Under the proposed plan, India's Uniform Civil Code would serve as a set of laws which would be used to govern the personal matters of all citizens, irrespective of religion.

Soon after the historic Supreme Court judgement in the Ram Janmbhoomi-Babri Masjid Land dispute, India’s Defence Minister Rajnath Singh hinted at an impending decision to modernise the Uniform Civil Code (UCC). 

“The time has come,” he told reporters when asked about the UCC.

The time is ripe for a Uniform Civil Code and it would be a definitive step towards "gender justice", Rashtriya Swayamsevak Sangh (RSS, the parent organisation of the ruling Bharatiya Janata Party) ideologue Seshadri Chari said in August during an interview with the Indian news website The Week.

The UCC was part of the ruling BJP’s manifesto as well.

The Delhi High Court is expected to hear a number of petitions on Monday seeking the implementation of the Uniform Civil Code (UCC). A division bench of Delhi H.C. comprising Justice C Harishankar and Chief Justice D. N. Patel will also look into the matter on Friday.

In September, the Supreme Court of India had expressed dismay over the failure of successive governments to enact a uniform civil code despite repeated appeals from the court.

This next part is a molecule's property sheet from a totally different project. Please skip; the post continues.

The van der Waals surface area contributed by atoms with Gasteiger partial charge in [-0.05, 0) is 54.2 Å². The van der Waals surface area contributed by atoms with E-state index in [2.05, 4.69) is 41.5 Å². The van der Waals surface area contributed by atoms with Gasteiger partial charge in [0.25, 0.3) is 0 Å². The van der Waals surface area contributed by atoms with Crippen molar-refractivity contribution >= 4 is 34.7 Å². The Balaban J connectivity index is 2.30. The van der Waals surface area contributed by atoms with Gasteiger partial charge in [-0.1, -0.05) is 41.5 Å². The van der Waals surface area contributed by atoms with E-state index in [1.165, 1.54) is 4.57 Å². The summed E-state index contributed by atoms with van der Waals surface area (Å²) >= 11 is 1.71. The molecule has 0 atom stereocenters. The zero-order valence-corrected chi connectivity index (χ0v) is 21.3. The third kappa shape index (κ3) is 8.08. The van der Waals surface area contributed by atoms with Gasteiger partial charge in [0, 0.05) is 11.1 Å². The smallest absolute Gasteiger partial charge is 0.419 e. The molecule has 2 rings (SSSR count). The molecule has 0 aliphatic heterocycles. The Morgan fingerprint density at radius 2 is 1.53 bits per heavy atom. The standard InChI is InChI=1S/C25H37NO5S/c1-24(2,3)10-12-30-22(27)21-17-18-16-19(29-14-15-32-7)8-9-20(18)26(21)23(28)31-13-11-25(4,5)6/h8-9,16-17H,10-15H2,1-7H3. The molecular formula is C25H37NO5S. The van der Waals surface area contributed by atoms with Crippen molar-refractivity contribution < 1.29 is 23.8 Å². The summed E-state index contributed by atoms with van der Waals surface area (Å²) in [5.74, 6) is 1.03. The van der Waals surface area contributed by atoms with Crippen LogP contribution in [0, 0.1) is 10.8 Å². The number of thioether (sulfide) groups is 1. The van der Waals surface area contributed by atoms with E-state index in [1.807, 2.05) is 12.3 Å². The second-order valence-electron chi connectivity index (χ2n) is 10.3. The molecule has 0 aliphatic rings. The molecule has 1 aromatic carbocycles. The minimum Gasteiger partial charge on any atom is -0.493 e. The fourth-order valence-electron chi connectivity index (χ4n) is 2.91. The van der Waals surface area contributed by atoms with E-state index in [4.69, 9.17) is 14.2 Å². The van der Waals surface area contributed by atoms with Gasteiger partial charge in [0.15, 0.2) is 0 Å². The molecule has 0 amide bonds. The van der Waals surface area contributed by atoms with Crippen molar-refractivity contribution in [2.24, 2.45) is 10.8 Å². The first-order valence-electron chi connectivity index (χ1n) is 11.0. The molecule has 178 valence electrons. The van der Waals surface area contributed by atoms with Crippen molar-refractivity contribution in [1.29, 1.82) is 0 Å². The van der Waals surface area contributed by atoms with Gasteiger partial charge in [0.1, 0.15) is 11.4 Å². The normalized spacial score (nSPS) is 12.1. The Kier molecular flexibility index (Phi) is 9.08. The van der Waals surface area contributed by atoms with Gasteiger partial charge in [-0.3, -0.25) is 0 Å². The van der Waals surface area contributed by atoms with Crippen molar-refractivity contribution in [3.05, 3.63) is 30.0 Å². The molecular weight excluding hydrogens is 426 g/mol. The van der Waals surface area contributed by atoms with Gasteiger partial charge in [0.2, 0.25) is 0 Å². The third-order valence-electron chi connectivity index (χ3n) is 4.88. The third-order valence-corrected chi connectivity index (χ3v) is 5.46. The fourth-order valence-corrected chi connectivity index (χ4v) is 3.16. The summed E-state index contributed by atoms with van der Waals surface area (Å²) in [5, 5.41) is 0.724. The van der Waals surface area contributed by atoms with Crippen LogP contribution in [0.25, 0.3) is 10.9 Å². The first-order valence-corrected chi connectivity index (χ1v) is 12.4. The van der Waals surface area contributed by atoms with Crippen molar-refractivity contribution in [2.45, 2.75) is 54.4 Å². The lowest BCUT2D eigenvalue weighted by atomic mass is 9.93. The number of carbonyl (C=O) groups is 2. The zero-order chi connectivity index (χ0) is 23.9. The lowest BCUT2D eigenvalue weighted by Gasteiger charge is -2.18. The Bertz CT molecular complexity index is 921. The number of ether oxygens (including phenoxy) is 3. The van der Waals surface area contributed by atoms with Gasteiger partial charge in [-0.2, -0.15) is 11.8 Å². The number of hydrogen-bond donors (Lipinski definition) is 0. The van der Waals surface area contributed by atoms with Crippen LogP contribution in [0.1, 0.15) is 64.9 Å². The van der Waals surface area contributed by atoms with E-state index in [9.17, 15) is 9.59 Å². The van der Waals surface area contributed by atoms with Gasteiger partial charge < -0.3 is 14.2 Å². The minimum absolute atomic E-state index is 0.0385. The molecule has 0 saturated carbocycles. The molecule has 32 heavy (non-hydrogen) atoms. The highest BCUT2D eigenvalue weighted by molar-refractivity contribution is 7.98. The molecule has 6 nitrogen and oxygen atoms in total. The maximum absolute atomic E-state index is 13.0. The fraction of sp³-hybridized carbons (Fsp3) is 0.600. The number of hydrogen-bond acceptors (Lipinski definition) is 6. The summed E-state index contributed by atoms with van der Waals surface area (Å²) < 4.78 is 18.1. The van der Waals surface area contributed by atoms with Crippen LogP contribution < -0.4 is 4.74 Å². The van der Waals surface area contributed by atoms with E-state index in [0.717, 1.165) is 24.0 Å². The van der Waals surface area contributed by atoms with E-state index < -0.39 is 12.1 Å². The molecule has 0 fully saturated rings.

In May of this year, the court had asked the Union government and the Law Commission to file their affidavit on the public interest litigation (PIL) regarding the implementation of the Uniform Civil Code.

The Defence Minister’s statement comes ahead of the beginning of the Winter Session of the Parliament, which is scheduled to begin on 18 November and continue until 13 December. The speculations are that the Uniform Civil Code will see the light of the day this parliament session.

The UCC is a proposed common set of governing rules for all citizens of India which many politicians hope will replace the personal laws (based on religious scriptures and customs) covering marriage, divorce, inheritance, adoption and maintenance.

The British government had established uniform laws for crime, evidence and contracts, but abstained from getting involved in personal matters, hence the personal laws of Hindus and Muslims were formed, where the communities governed themselves with respect to personal matters. The personal laws, are known to be discriminatory against women.

However, even when the Indian constitution was being written in 1946, there was a resistance from representatives of certain communities to the establishment of a uniform civil code, hence a line in the Constitution under Article 44 in Part IV of Directive Principles of State Policy (DPSP) was added. It said “The State shall endeavour to secure for the citizens a Uniform Civil Code throughout the territory of India.”

As it is incorporated in the DPSP, the mandate is not enforceable in court unless a law is formed.